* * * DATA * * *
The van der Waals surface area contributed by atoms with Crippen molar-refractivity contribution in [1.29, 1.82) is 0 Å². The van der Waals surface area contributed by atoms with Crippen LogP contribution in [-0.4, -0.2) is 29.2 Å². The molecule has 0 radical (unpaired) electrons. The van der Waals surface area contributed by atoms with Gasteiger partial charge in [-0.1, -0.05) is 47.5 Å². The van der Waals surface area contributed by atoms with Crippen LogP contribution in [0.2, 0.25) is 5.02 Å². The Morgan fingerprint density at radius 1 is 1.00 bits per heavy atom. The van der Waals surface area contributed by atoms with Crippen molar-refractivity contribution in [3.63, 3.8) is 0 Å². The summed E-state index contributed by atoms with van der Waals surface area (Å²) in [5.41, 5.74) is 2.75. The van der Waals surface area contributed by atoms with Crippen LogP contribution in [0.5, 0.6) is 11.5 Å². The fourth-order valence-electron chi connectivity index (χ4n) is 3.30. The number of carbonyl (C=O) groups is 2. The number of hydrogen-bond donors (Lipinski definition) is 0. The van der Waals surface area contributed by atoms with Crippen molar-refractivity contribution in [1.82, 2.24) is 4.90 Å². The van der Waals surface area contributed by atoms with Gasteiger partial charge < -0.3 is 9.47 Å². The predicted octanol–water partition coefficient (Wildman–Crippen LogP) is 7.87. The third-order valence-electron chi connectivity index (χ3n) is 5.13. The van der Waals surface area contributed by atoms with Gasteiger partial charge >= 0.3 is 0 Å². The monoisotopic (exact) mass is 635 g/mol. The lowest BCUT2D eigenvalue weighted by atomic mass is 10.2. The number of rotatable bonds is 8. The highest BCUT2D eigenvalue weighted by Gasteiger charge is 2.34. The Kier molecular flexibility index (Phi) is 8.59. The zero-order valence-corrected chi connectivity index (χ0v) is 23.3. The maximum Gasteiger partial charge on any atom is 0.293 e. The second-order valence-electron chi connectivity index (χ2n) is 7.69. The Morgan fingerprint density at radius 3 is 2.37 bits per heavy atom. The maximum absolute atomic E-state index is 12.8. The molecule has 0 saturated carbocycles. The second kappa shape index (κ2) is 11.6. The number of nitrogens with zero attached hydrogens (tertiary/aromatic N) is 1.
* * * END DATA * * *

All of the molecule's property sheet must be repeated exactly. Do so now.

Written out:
The van der Waals surface area contributed by atoms with Crippen molar-refractivity contribution in [1.29, 1.82) is 0 Å². The van der Waals surface area contributed by atoms with Crippen LogP contribution in [-0.4, -0.2) is 29.2 Å². The molecule has 0 radical (unpaired) electrons. The van der Waals surface area contributed by atoms with Gasteiger partial charge in [-0.1, -0.05) is 47.5 Å². The van der Waals surface area contributed by atoms with Crippen LogP contribution in [0.2, 0.25) is 5.02 Å². The Morgan fingerprint density at radius 1 is 1.00 bits per heavy atom. The van der Waals surface area contributed by atoms with Crippen molar-refractivity contribution in [3.63, 3.8) is 0 Å². The summed E-state index contributed by atoms with van der Waals surface area (Å²) in [5.41, 5.74) is 2.75. The van der Waals surface area contributed by atoms with Crippen LogP contribution in [0.5, 0.6) is 11.5 Å². The fourth-order valence-electron chi connectivity index (χ4n) is 3.30. The number of carbonyl (C=O) groups is 2. The number of hydrogen-bond donors (Lipinski definition) is 0. The van der Waals surface area contributed by atoms with Crippen molar-refractivity contribution in [1.82, 2.24) is 4.90 Å². The van der Waals surface area contributed by atoms with Gasteiger partial charge < -0.3 is 9.47 Å². The predicted octanol–water partition coefficient (Wildman–Crippen LogP) is 7.87. The third-order valence-electron chi connectivity index (χ3n) is 5.13. The van der Waals surface area contributed by atoms with Gasteiger partial charge >= 0.3 is 0 Å². The monoisotopic (exact) mass is 635 g/mol. The lowest BCUT2D eigenvalue weighted by atomic mass is 10.2. The number of rotatable bonds is 8. The highest BCUT2D eigenvalue weighted by Gasteiger charge is 2.34. The Kier molecular flexibility index (Phi) is 8.59. The zero-order valence-corrected chi connectivity index (χ0v) is 23.3. The maximum Gasteiger partial charge on any atom is 0.293 e. The second-order valence-electron chi connectivity index (χ2n) is 7.69. The Morgan fingerprint density at radius 3 is 2.37 bits per heavy atom. The maximum absolute atomic E-state index is 12.8. The molecule has 0 saturated carbocycles. The second kappa shape index (κ2) is 11.6. The number of nitrogens with zero attached hydrogens (tertiary/aromatic N) is 1.